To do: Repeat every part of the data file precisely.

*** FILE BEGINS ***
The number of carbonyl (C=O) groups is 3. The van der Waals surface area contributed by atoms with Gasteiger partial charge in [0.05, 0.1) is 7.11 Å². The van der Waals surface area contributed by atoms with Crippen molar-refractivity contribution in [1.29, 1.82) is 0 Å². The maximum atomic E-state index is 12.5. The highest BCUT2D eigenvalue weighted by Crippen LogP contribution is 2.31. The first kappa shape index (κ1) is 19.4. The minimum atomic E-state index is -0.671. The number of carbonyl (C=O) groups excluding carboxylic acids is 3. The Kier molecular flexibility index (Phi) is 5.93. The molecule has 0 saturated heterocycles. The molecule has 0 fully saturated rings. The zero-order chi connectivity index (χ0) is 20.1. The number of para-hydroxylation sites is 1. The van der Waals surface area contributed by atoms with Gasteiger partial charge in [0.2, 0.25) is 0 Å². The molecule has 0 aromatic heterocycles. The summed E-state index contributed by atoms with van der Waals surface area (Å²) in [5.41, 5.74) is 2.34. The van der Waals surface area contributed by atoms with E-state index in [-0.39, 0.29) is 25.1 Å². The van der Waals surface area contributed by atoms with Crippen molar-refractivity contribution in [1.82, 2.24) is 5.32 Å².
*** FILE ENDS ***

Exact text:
The number of carbonyl (C=O) groups is 3. The van der Waals surface area contributed by atoms with Gasteiger partial charge in [0.05, 0.1) is 7.11 Å². The van der Waals surface area contributed by atoms with Crippen molar-refractivity contribution in [1.29, 1.82) is 0 Å². The maximum atomic E-state index is 12.5. The highest BCUT2D eigenvalue weighted by Crippen LogP contribution is 2.31. The first kappa shape index (κ1) is 19.4. The minimum atomic E-state index is -0.671. The number of carbonyl (C=O) groups excluding carboxylic acids is 3. The Kier molecular flexibility index (Phi) is 5.93. The molecule has 0 saturated heterocycles. The molecule has 0 fully saturated rings. The zero-order chi connectivity index (χ0) is 20.1. The number of para-hydroxylation sites is 1. The van der Waals surface area contributed by atoms with Gasteiger partial charge in [0.2, 0.25) is 0 Å². The molecule has 0 aromatic heterocycles. The summed E-state index contributed by atoms with van der Waals surface area (Å²) in [5.41, 5.74) is 2.34. The van der Waals surface area contributed by atoms with E-state index in [-0.39, 0.29) is 25.1 Å². The van der Waals surface area contributed by atoms with Crippen molar-refractivity contribution in [1.82, 2.24) is 5.32 Å².